The folks at Xilinx
have announced the first shipments of their Artix-7
Field Programmable Gate Array (FPGA) family. The new devices extend the reach of FPGA technology to applications requiring performance capabilities traditionally served by Virtex-class FPGAs, but with the form-factor of a small, low-cost programmable device.
The Artix-7 family is being targeted toward applications at the "edge" – but what does this mean? Basically, these devices are focused at applications that demand a combination of best-in-class performance with low power consumption, a small form factor, and low cost -- in a nutshell, space-, power-, and cost-constrained applications.
Think about things like ultrasound systems, which used to occupy a room and required you to go to the hospital for a scan. Now you find them in doctor's offices, which means that they have to be smaller, cheaper, and consume less power while still providing almost unbelievable computational and digital signaling performance.
This is the type of application where the Artix-7 family shines. Makers of portable medical, hand-held radio, small cellular base stations and a host of other professional grade applications that sit at the edge of their users’ technology infrastructure can now leverage high-end All Programmable FPGA capabilities to a growing number of products and expand their markets.
For portable applications where advanced functionality remains paramount, Artix-7 devices deliver best-in-class performance, power efficiency, compactness and low cost. With the first Artix-7 A100T device shipments to customers, all of Xilinx’s 7 series and Zynq-7000 families are now available in silicon, marking another major milestone in Xilinx’s rollout of its 28 nm generation of devices.
Let's return to the case of a portable ultrasound system. With 600 I/Os for 128 transducer channel support, and up to 1,406 GMACs for image processing, a single Artix-7 A350T can replace three FPGA devices required for an existing implementation, thereby reducing BOM cost by 50% and power consumption by 45% while increasing performance by 50%.
Or consider a microwave backhaul unit. The Artix-7 A350T offers 1,040 DSP slices for modem processing, 6.6 Gbps transceivers for the RF interface, and 1,066 Mb/s DDR3 data rates for the memory buffer. The end result is that a single Artix-7 A350T can replace seven components required for an existing implementation, thereby reducing BOM cost by 30% and power consumption by 50% while increasing performance by 2X.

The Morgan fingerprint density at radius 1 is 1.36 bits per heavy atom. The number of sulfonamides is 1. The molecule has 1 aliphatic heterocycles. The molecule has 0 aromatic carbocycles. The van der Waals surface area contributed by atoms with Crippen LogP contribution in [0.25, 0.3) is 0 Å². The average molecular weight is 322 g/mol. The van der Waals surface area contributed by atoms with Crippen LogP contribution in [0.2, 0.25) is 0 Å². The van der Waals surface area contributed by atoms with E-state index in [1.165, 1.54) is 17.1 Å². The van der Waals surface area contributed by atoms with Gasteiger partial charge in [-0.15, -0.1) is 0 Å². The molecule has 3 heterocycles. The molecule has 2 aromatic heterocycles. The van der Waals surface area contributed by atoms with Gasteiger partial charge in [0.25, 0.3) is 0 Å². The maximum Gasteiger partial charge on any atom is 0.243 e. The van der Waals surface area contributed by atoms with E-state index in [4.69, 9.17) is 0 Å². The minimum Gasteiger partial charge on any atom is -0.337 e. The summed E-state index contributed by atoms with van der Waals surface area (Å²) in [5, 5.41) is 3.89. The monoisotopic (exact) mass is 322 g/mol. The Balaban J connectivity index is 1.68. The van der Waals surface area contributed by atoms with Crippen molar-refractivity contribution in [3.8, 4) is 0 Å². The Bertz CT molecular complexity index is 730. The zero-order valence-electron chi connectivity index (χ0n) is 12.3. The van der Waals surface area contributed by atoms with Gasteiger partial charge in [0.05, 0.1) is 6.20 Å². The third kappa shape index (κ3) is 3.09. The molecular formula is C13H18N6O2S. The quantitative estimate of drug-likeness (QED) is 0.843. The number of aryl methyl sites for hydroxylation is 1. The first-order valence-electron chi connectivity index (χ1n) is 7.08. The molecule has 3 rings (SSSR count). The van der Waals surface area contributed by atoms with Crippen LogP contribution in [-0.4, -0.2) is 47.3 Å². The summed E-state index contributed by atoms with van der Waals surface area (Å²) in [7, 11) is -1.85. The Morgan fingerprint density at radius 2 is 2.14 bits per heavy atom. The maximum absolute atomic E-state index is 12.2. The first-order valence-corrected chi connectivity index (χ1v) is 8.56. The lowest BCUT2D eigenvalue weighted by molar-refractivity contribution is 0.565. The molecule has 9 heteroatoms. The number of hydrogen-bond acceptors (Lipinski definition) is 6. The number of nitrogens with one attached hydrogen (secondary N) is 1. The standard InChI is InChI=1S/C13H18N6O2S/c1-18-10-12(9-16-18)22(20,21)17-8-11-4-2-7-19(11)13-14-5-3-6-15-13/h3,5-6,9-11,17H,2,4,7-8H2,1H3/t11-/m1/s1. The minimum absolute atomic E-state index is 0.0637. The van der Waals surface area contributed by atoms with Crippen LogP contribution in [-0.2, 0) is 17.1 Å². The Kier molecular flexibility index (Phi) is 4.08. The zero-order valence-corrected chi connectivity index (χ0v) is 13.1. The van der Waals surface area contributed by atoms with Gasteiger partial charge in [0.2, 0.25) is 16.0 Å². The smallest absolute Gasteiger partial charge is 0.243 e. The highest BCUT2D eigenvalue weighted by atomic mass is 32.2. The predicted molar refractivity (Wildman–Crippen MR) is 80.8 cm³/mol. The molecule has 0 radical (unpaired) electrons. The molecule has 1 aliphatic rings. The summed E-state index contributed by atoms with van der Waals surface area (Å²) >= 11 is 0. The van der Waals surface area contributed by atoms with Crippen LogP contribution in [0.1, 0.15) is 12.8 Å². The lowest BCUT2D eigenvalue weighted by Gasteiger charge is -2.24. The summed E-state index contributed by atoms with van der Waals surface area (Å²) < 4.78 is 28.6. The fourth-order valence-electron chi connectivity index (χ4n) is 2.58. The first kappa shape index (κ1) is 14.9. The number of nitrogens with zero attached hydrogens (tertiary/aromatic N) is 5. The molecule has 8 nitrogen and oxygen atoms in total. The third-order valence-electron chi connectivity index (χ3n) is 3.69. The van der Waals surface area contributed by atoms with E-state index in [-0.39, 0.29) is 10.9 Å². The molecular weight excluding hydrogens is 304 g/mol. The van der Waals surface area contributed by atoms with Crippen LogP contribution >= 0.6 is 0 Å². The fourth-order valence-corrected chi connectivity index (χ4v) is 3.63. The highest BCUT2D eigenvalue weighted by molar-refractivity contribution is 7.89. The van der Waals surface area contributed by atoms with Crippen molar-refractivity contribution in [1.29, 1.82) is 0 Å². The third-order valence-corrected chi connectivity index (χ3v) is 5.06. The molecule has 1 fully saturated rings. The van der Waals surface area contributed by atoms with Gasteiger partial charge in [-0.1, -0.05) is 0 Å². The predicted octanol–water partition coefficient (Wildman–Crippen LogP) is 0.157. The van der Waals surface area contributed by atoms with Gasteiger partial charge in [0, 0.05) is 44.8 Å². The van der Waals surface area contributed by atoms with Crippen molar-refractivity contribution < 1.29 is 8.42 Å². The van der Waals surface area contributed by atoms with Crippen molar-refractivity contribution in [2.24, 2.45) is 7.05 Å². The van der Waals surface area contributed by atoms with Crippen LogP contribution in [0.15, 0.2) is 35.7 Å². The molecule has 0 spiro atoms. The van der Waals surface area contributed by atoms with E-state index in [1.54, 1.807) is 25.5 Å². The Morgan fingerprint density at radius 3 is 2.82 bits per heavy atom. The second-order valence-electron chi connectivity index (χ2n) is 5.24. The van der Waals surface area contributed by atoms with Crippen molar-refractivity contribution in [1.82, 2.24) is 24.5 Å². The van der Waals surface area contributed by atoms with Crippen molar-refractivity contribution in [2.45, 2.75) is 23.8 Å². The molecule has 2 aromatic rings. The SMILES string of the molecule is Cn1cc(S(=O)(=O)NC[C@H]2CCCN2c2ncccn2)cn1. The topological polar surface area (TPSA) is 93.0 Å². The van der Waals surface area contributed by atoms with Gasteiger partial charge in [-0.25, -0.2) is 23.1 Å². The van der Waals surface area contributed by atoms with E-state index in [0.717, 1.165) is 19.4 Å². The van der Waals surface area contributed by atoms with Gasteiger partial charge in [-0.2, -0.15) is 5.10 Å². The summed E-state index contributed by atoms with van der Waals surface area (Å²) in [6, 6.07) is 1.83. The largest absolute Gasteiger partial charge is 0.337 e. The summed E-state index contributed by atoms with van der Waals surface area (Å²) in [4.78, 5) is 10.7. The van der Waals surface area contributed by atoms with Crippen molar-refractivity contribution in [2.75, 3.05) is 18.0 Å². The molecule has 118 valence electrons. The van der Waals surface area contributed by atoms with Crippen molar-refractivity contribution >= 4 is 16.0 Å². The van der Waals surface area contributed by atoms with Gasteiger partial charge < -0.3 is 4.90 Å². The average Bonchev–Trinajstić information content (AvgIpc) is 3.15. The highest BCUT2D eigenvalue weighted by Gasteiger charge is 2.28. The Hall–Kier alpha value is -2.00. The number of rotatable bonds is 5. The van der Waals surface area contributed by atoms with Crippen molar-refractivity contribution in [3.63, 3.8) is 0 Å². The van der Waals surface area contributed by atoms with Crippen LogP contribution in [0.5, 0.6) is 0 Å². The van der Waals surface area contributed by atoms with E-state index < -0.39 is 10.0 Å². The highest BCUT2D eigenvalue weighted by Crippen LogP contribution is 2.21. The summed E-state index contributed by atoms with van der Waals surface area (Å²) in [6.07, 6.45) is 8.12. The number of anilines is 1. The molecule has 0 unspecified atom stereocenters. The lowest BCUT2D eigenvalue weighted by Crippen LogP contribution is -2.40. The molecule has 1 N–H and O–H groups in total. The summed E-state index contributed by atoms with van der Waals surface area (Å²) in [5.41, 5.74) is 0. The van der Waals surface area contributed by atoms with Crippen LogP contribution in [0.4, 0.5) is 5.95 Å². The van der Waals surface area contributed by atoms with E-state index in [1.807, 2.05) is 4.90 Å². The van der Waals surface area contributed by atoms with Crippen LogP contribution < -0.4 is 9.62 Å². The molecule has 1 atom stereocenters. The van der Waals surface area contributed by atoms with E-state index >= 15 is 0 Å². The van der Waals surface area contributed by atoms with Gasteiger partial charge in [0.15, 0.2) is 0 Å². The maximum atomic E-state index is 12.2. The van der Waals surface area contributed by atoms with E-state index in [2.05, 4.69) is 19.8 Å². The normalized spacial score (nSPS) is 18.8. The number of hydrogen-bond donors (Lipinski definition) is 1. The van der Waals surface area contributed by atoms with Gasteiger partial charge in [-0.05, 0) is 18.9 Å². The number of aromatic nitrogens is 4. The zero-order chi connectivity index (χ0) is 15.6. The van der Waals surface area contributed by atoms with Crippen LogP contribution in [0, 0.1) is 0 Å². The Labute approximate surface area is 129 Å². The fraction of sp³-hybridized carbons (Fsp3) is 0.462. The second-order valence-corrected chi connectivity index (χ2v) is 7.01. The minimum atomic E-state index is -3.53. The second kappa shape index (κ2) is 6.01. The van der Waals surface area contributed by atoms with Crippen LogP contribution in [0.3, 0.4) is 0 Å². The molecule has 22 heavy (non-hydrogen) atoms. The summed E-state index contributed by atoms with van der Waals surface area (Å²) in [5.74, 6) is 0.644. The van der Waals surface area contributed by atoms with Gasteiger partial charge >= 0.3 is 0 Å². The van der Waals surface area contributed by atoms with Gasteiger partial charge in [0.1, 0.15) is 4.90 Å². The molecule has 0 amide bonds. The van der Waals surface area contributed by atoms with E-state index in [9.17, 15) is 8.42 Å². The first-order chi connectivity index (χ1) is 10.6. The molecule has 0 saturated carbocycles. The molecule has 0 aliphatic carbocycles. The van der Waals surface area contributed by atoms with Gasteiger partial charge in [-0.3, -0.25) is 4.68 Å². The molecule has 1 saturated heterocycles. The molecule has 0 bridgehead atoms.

As one final example, consider addressing the power, size, security, and waveform processing challenges in software defined radio (SDR). An Artix-7 A200T provides an anti-tamper, single-chip-crypto-enabled solution. Presented in a 19mm x 19mm package, the Artix-7 A200T offers 740 DSP slices for wideband support. The result is that a single Artix-7 A200T can replace five components required for an existing implementation, thereby reducing BOM cost by 30% and power consumption by 35% while – once again – increasing performance by 2X.“Xilinx introduced the Artix-7 family with edge applications in mind,”
said Dave Myron, Xilinx’s Director of FPGA Platform Marketing. “Artix-7 devices extend Xilinx’s low-cost product portfolio established by the Spartan families, which already play critical roles in applications ranging from 3D TVs, Automotive Infotainment, Industrial Control and Mobile Medical devices.”
The Artix-7 family pushes performance limits at the lowest levels of power consumption because Xilinx chose TSMC’s High-Performance, Low-Power (HPL) process for its 28nm generation portfolio. This means customers can achieve sub-watt total power consumption for battery powered applications like secure software defined military radios, where Artix-7 devices can offer 38% lower power consumption compared to competing FPGA solutions. Customers can combine the latest encryption IP and modem functions on a single chip for meeting size requirements while lowering BOM. Also, the rich integrated DSP capabilities in the largest member delivers 1,306 GMACs of signal processing performance for wideband waveforms, which is more than 3x the competition.
The Artix-7 family offers 65% lower static and 50% lower dynamic power consumption than previous generation devices while delivering up to sixteen 6.6 Gbp/s transceivers, meaning builders of portable ultrasound equipment can achieve the highest image resolution for meeting JESD204B high speed serial interface standards. At the same time, they can extend battery life and meet safety standards while implementing a 128-channel beam former at 40% less power than alternative FPGAs.
For builders of microwave backhaul equipment supporting 4G rollouts around the world, Artix-7 devices enable developers to integrate modem and packet processing functions on a single device and have the highest performance per watt for delivering intelligent bandwidth. In a market where the ‘Holy Grail’ is a basestation on a chip, Artix-7 devices give equipment manufacturers unprecedented levels of integration as well the programmability necessary to compete where market growth is outpacing standardization.
In Xilinx's three newest videos, Artix-7 devices demonstrate the robustness of the 6.6 Gb/s transceiver, the capabilities for DSP applications and the ultra low power characteristics of the family. These videos, a new white paper, and other resources can be found on Xilinx's Artix-7 Web Page
First Artix-7 A100T FPGAs are available today with production qualification scheduled for Q1 of CY2013. Designers can begin their Artix-7 family designs today using Xilinx design tools.
For more information, please visit www.xilinx.com/products/artix7
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